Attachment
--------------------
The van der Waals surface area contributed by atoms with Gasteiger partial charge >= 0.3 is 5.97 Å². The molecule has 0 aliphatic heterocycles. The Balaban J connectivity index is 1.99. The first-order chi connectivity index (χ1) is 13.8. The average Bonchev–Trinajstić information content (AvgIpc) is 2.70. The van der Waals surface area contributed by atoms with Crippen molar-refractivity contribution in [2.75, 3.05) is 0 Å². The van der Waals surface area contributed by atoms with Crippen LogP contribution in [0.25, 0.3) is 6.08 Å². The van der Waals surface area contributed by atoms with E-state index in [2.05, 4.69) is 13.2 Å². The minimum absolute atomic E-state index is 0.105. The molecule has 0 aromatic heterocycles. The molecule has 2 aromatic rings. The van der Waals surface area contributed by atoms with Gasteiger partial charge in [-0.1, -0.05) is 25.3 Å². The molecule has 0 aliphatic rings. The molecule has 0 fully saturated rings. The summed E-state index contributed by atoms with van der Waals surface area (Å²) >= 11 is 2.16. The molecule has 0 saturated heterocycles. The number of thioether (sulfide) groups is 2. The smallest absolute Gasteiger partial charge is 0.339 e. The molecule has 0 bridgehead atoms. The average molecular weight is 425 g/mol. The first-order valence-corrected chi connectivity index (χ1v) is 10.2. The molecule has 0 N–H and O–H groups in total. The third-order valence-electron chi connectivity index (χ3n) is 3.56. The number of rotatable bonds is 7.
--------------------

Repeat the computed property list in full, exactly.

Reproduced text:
The van der Waals surface area contributed by atoms with Gasteiger partial charge >= 0.3 is 5.97 Å². The molecule has 0 aliphatic heterocycles. The Balaban J connectivity index is 1.99. The first-order chi connectivity index (χ1) is 13.8. The average Bonchev–Trinajstić information content (AvgIpc) is 2.70. The van der Waals surface area contributed by atoms with Crippen molar-refractivity contribution in [2.75, 3.05) is 0 Å². The van der Waals surface area contributed by atoms with Crippen LogP contribution in [0.25, 0.3) is 6.08 Å². The van der Waals surface area contributed by atoms with E-state index in [2.05, 4.69) is 13.2 Å². The minimum absolute atomic E-state index is 0.105. The molecule has 0 aromatic heterocycles. The molecule has 2 aromatic rings. The van der Waals surface area contributed by atoms with Gasteiger partial charge in [-0.1, -0.05) is 25.3 Å². The molecule has 0 aliphatic rings. The molecule has 0 fully saturated rings. The summed E-state index contributed by atoms with van der Waals surface area (Å²) >= 11 is 2.16. The molecule has 0 saturated heterocycles. The number of thioether (sulfide) groups is 2. The smallest absolute Gasteiger partial charge is 0.339 e. The molecule has 0 bridgehead atoms. The average molecular weight is 425 g/mol. The first-order valence-corrected chi connectivity index (χ1v) is 10.2. The molecule has 0 N–H and O–H groups in total. The third-order valence-electron chi connectivity index (χ3n) is 3.56. The number of rotatable bonds is 7.